Africa’s climate and hunger crises demand urgent action, not empty words

Angola drought

A field is seen next to houses in a village near Lubango in Angola on February 16, 2020. The Huila province in Angola was recently hit by a drought that dried up most water sources and devastated crops across the southern Africa region, where some 45 million people face hunger.

Photo credit: Osvaldo Silva | AFP

As delegates fly home from two African Summits in the same week, I reflect on what they left behind – false solutions and empty promises.

The Africa Climate Summit in Nairobi and the African Food Systems Summit in Dar-es-Salaam, the week of September 4, took on critically important issues. But they suffered from the same flaws – doubling down on failing policies, excluding farmers and civil society, and endorsing the talking points flown in from rich-country boardrooms.

Time is running out. Each day, rising temperatures, floods, storms, droughts, and land degradation disproportionately affect African small-scale food producers and communities, amplifying their vulnerabilities. The climate emergency and the hunger crisis clearly demand an urgent change of direction.

But where is the vision for change? Climate delegates from the global North continue to brandish carbon credits as their answer. Meanwhile, donors, business leaders and African governments keep pushing yet more agrochemicals and hybrid seeds on African farmers, oblivious to the Green Revolution’s proven harm to food security and the environment.

It doesn’t take an Einstein to realise that insanity is doing the same thing over and over again and expecting different results. After witnessing these summits, I wonder if they even want different results. They may be content with policies that guarantee fat corporate profits from price-gouged agrochemical sales and provide get-out-of-jail-free cards for the biggest climate polluters.

Short-term profits, long-term pain.

While the Africa Climate Summit’s call to tax carbon emissions was welcome, bolder action is needed, particularly at the intersection of agriculture and climate change.

Airlines, oil companies and tech giants buy carbon credits to avoid having to reduce their own CO2 emissions. Many of the carbon credit schemes fail to deliver climate benefits or turn into land grabs, creating conflicts and displacing people in the name of conservation.

Large-scale monoculture plantations lead to deforestation and biodiversity loss.

Carbon credit projects are masked as conservation initiatives, leaving the poor landless. So-called ‘climate smart’ projects erode the very soils essential for growing healthy food. Agrochemicals on monocultures of hybrid maize degrade our soils and pollute our rivers.

AGRA, the Alliance for a Green Revolution in Africa, has rebranded itself, insisting that the GR in its name no longer stands for ‘Green Revolution.’ So, too, is its annual carnival, the African Green Revolution Forum, now renamed the African Food Systems Summit. What is left of their mandate if the spin doctors have purged their core message?

Meanwhile, people are dying. According to this year’s UN hunger data, the number of hungry people in AGRA’s 13 focus countries has increased by 50 per cent since 2006, not decreased. Yet the Gates Foundation pours another $200 million into AGRA’s new 5-year strategy, despite its failure to meaningfully address the many shortcomings flagged in Gates’ own donor evaluation.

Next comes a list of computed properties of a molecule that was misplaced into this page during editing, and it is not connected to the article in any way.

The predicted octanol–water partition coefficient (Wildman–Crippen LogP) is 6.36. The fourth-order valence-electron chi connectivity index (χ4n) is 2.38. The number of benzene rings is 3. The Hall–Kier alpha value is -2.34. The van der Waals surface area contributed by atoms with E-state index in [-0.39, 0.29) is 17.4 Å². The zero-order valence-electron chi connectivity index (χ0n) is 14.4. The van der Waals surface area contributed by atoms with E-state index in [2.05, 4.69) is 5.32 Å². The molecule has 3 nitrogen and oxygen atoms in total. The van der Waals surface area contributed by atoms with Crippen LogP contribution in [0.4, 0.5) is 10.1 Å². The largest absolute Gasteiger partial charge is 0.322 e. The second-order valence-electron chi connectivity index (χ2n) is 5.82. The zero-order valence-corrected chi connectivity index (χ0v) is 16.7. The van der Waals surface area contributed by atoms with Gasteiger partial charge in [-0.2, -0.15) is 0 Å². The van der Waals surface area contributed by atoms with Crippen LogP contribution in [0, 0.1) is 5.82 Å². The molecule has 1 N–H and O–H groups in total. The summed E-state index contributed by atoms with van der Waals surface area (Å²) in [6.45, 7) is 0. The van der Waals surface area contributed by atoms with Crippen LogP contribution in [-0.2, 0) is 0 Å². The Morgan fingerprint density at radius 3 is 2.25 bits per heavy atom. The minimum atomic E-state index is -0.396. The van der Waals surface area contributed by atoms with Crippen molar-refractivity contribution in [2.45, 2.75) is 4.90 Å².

AGRA may be a shell of its former self, but it is still aggressively shaping African government policies. Those policies are at the service of the Green Revolution’s new champion, the African Development Bank. The Bank’s ‘Feed Africa: Food Sovereignty and Resilience’ initiative has signed up 40 African countries to a ten-year agricultural development programme with a claimed $50 billion investment budget.

While I applaud AfDB’s energy in mobilising funding for agriculture, particularly now when African governments are wallowing in debt, it is disappointing to see they are still locked into industrial farming rather than transformative approaches such as agroecology. The 40-country plans, compiled by foreign consultants, reinforce the one-size-fits-all myth that the only way to feed Africa is green revolution/climate-smart agriculture. Look for a massive increase in the use of land, synthetic fertilisers, pesticides, and hybrid and GMO seeds. Expect more monocultures of the starchy staples – rice, wheat, and maize – destroying crop and diet diversity across the continent.

Africa is not a monoculture, and we will not allow agribusiness to turn it into one.

We cannot waste time repeating the mistakes of the past. Africa deserves much better. It’s time to listen to the millions of African food producers feeding their communities through sustainable agroecological approaches, working with nature, nourishing the soil and protecting biodiversity. It’s time to elevate agroecology as the cornerstone for transforming the agri-food system, cultivating resilience, and empowering small-scale farmers, pastoralists, and fishers to confront the challenges posed by climate change.

We are clear in our criticisms and our proposals. In a recent Congo Basin meeting, participants issued the Kinshasa Declaration: Reconciling Food Production with Biodiversity Conservation and Climate Emergency in the Congo Basin. AFSA and its allies denounced the Food Systems Summit for its exclusion of farmers and outlined the kind of policies we have demanded for years. AFSA offered proposals ahead of the Climate Summit.

These are the African voices summit leaders are excluding or ignoring. They offer the African solution the continent urgently needs.

Million Belay (PhD) is the General Coordinator of the Alliance for Food Sovereignty in Africa.